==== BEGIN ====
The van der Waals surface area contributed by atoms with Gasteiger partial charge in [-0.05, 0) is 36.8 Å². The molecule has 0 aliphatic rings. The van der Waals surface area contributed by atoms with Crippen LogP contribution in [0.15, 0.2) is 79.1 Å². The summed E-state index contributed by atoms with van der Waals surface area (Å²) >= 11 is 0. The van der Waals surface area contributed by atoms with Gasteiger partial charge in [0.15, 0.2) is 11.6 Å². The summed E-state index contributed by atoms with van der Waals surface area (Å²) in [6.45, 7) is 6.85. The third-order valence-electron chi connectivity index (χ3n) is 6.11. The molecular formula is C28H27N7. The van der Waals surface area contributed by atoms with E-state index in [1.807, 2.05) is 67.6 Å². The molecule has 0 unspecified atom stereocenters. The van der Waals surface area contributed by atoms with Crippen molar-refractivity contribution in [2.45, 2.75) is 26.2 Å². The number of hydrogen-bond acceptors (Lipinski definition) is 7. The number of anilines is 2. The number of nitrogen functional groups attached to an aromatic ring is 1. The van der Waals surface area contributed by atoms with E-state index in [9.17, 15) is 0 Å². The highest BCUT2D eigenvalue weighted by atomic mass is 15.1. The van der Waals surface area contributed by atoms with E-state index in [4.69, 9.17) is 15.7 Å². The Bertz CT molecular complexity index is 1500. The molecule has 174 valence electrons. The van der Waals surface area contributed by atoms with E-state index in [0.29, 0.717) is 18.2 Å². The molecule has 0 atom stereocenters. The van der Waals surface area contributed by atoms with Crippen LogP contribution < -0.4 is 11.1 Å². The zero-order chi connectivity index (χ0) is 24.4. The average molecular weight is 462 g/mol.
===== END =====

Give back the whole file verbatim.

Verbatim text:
The van der Waals surface area contributed by atoms with Gasteiger partial charge in [-0.05, 0) is 36.8 Å². The molecule has 0 aliphatic rings. The van der Waals surface area contributed by atoms with Crippen LogP contribution in [0.15, 0.2) is 79.1 Å². The summed E-state index contributed by atoms with van der Waals surface area (Å²) >= 11 is 0. The van der Waals surface area contributed by atoms with Gasteiger partial charge in [0.15, 0.2) is 11.6 Å². The summed E-state index contributed by atoms with van der Waals surface area (Å²) in [6.45, 7) is 6.85. The third-order valence-electron chi connectivity index (χ3n) is 6.11. The molecular formula is C28H27N7. The van der Waals surface area contributed by atoms with E-state index in [1.807, 2.05) is 67.6 Å². The molecule has 0 unspecified atom stereocenters. The van der Waals surface area contributed by atoms with Crippen molar-refractivity contribution in [2.45, 2.75) is 26.2 Å². The number of hydrogen-bond acceptors (Lipinski definition) is 7. The number of anilines is 2. The number of nitrogen functional groups attached to an aromatic ring is 1. The van der Waals surface area contributed by atoms with E-state index in [9.17, 15) is 0 Å². The highest BCUT2D eigenvalue weighted by atomic mass is 15.1. The van der Waals surface area contributed by atoms with E-state index in [4.69, 9.17) is 15.7 Å². The Bertz CT molecular complexity index is 1500. The molecule has 174 valence electrons. The van der Waals surface area contributed by atoms with E-state index in [0.29, 0.717) is 18.2 Å². The molecule has 0 atom stereocenters. The van der Waals surface area contributed by atoms with Crippen LogP contribution < -0.4 is 11.1 Å². The zero-order chi connectivity index (χ0) is 24.4. The average molecular weight is 462 g/mol.